I thought the boat races were a really good experiment. I realized that you have to take balance into account, as well as Archimedes Principle. Boats with a large capacity could hold more weight.
From the boat races I learned how to apply Archimedes Principle to the actual building of the boat. I realized that having a V- hull was much more efficient than flat bottom boats. We had an excellent turn out of fan support ranging from students to parents.
Unfortunately, I wasn’t able to attend the actual races, but I learned a lot from building the boat as well as watching the video. I learned about Archimede’s principle, and that the larger the surface area the better the boat did. The boats that were flat canoes, as well as ships, v-hull, boats did well also.
The boat races were so much fun. I learned a lot from building the boat, and about Archimede’s Principle. It was really cool that a lot of the student body came out to support everyone.
The hands on learning experience with the boat races was extremely exciting and beneficial. If I were to repeat this project, I would really love to get in the boat. I learned so much and would recommend this project to any teacher.
I really enjoyed the entire boat project. It was both fun and easy. It showed everyone’s creativity and made us think about how buoyant force is a factor in everyday life.
This activity was one of the highlights of my high school life. I took the time to appreciate the physics of the situation. Interactive work of the group was unique. Working together is always a good thing. Overall, it was fun.
The cardboard boat race proved to be a worthwhile experience for the entire group. I was glad that I was one that had the opportunity to ride along in the boat. This race also helped us in the understanding of buoyant force for our Physics class.
The boat race was a complete success in my opinion. It was fun experiment even though we did not make it across the pool because our boat flipped many times. It intellectually challenged us to apply Archimede’s Principle to your boat designs.
This activity was the most unique experience I have encountered during my high school career. Not only was it fun, it was also enriching to our minds. I have finally found the reason that a 20,000 ton oil tanker can float on the surface of the ocean.
I really liked this activity because I got a chance to see interesting boat designs. Many of them were so creative, I almost felt that ours looked bad. But, it got us across the pool, which is more than I can say for other boats. The water proved that all designs were buoyant to some degree.
I never really thought that cardboard would be able to hold two high school students, but I was proven wrong because a large majority of the boats made it across easily. I enjoyed the challenge of being able to construct something (although not very attractive) that could actually work. This has also shown me one more example of how physics can apply to life.
The boat races displayed Archimede’s Principle in an interesting and amusing way. Everyone participated in a different way, but we all learned the same basic ideas. This demonstration showed Physics in an apparent, unique way.
The boat races helped me further understand the Archimede’s principle. It also taught me that if I were to build a new boat I would increase the volume and the surface area. The boat races were a fun and an interesting way to learn the concept of buoyant force.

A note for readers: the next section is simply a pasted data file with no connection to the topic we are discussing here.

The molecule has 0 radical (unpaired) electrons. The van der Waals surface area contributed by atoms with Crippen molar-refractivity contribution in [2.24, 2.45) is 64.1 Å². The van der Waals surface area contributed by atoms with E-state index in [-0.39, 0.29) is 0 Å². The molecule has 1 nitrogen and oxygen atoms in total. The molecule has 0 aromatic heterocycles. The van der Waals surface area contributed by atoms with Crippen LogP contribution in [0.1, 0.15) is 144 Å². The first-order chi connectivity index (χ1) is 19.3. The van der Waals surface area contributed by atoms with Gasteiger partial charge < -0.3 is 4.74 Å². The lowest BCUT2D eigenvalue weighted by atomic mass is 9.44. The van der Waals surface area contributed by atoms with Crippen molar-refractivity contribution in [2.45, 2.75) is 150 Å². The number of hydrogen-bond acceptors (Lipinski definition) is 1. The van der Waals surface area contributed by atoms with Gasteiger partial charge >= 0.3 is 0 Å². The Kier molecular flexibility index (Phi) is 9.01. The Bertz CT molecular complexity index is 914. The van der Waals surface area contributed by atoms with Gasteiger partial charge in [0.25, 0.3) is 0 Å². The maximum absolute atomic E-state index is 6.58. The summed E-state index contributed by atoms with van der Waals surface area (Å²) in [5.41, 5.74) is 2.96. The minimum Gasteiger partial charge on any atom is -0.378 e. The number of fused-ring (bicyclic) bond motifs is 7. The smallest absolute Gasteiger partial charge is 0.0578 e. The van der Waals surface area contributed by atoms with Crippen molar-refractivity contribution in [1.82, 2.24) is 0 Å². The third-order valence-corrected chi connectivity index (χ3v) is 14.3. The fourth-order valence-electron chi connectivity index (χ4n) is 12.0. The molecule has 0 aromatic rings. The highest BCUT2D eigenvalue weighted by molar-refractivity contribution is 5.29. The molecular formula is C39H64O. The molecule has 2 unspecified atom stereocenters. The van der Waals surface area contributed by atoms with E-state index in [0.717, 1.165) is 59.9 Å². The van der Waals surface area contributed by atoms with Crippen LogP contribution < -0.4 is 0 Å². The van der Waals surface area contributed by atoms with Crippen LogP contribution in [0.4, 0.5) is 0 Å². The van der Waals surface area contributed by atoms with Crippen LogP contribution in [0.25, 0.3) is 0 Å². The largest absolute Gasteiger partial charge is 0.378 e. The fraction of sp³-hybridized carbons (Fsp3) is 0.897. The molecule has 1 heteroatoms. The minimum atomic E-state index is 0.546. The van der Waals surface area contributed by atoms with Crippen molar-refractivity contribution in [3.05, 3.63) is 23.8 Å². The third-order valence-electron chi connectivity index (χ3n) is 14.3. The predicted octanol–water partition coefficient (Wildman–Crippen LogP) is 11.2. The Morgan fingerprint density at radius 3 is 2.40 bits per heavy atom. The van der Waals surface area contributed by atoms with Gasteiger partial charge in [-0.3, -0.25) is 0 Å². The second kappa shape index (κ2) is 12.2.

I never imagined that a race of cardboard boats could catch the interest of so many students. I was amazed at how many students showed up just to watch and speculate what boats would sink or float. Over all the boat race was a good experience and a fun way to learn the fundamentals of physics
Everywhere we go, some concept of physics occurs and goes unnoticed. This project allowed us to apply what we learned. I wasn’t sure at first if we were going to be able to build a boat of cardboard that could support two students, but it became clear when my group as well as many others accomplished that feat.
I never would have thought that pieces of cardboard taped together would ever float, but now I know that it really is possible. I learned why real boats float on the water from the laws of physics. It was great to see all the creative boat inventions.
Though it took extreme amounts of time, thought, perseverance, and effort it all paid off to have such a successful Klein Oak Regatta. It was amazing to see some of the boats that actually made it across the pool especially when we all thought they wouldn’t. Going into the race and the making of the boats I didn’t understand the buoyant force but now I do.
This project was really cool because I had an excuse to make something stupid. Even though I thought our boat was too flimsy it actually held up really well in the pool. Our group didn’t quite master the “getting in the boat part,” but I had so much fun.
The concept of a large group of people cheering on another large group of people with cardboard may seem ludicrous, but it definitely occurred. The Klein Oak “Regatta” (a euphemism for a bunch of cardboard hastily taped together in the vague shape of a boat or many boats) was a lot of fun for me. I learned very much about buoyant force, and how it applies to laughing at people whose boat sunk.
The boat races was a surprising experience for me because I learned a lot about architectural design and how it relates to Buoyant force. The long hour seemed like a large party as most of my friends were all gathered together in the same place. I would like another chance to redeem myself now that I understand the concepts involved with making the boat, so maybe next year.